Bob Kane, John Crawford and David Grant (1999) research discussed the effectiveness of HRM policies in Australian and New Zealand organizations. The authors had highlighted that HRM effectiveness could be achieved through soft and hard approaches. They had also identified the barriers to effective implementation of HRM policies. The first barriers as identified in the research paper were the low priority of top management towards HRM issues as they focused towards power and control. Second barrier as explained was the competencies of HR personnel to implement a credible HRM programs within the organization. Third barrier concerned the lack of knowledge about the long term impact of effective HRM programs.
This study specifically focused on problems or barriers which had a negative impact on HRM effectiveness. For that purpose, researchers gathered responses from managers, employees and HR staff. They measured respondents perception of both hard and soft approaches which had been practiced in various organization. Researchers floated questioners that targeted managers, employees and HR personnel of organization of Australia , New Zealand, USA, UK and Canada. The questionnaire consisted of 42 questions. A total 702 respondents completed the questionnaires. The result indicated that employees and managers were not satisfied with HR personnel as their policies were not effective in order to improve the employee motivation, satisfaction and commitment.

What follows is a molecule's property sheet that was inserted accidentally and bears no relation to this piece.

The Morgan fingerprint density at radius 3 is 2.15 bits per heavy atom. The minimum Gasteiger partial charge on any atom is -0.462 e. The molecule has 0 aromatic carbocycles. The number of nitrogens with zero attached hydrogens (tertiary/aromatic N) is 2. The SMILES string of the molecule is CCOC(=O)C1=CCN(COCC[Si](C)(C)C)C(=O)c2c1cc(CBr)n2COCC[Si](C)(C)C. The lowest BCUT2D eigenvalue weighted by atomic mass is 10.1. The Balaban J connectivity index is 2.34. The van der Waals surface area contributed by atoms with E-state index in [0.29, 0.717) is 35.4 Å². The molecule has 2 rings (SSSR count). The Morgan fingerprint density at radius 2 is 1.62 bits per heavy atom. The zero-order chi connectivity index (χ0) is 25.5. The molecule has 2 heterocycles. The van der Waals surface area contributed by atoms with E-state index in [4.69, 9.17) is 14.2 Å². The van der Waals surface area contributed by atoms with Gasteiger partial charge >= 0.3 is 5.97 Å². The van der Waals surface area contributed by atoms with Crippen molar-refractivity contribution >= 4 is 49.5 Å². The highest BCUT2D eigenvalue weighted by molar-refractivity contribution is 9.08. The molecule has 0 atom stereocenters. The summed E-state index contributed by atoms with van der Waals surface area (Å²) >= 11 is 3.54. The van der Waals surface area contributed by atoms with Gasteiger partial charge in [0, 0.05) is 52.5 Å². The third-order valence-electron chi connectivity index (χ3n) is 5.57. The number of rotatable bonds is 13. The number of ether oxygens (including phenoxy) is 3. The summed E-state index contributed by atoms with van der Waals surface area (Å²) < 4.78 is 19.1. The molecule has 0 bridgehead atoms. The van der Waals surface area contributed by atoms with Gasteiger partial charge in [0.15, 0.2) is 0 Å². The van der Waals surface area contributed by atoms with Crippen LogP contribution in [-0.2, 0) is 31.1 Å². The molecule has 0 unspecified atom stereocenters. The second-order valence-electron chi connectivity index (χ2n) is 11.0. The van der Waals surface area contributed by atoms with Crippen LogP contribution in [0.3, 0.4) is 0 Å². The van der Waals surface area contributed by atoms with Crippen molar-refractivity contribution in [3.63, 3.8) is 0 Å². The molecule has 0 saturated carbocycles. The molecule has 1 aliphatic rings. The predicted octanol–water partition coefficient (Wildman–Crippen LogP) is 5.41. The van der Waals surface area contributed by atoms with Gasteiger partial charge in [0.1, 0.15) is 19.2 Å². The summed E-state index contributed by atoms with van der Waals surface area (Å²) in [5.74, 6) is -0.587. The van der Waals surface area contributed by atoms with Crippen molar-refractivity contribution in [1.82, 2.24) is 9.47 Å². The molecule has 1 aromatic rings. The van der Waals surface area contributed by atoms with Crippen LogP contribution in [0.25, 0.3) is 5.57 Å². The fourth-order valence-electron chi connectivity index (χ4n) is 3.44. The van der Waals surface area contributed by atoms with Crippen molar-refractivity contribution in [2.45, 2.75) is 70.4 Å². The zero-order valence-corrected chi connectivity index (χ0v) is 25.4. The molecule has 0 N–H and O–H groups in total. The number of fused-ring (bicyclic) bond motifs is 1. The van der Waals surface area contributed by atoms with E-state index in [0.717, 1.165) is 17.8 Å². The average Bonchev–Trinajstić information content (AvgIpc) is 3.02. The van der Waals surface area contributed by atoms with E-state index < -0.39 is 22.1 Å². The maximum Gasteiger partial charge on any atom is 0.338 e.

The research concludes that HRM polices can be achieved through soft and hard HRM approaches however companies have failed to successfully implement HRM policies due to lack of the support of company's top level management and inadequate and incompetent HRM staff.
The researchers defined soft HRM approach as employee motivation, commitment and development. This approach plays a significant role in a business to create a work environment where employees work efficiently for the company. Employees can enhance their skills through trainings and commitment which creates a competent workforce. This workforce allows the companies to enjoy competitive advantage over its rivals. Another approach as identified in the paper is HARD HRM approach also known as strategic HRM. This approach of the view that HRM effectiveness can be achieved through implementation of cost reducing measures in human resources.
Tanuja Agarwala (2002) in his research paper the author had studied the factors which had changed the trends in Human Resource Practices. Rapid change in technology had brought innovation in the human resource activities (r recruitment, selection, training, appraisals etc). The study also highlighted organizational effects and employee's outcomes which were directly inclined to creative HR practices. This study focused on the growing trends of Human Resource Management. It also focused on outcomes by appling innovative HR policies within the organization.
Tanuja Agarwala (2002) conducted in-depth interviews to understand the emerging trends of innovation in human resource management. A total of 21 in-depth interviews were conducted with private sector organization and public sector organizations. The entire expert's believed that innovation in HRM had brought positive changes in organizations as it increased the skills and commitment of the employees. He also stated that people were organization's precious assets and innovative human resource policies would increase the skills of the employees.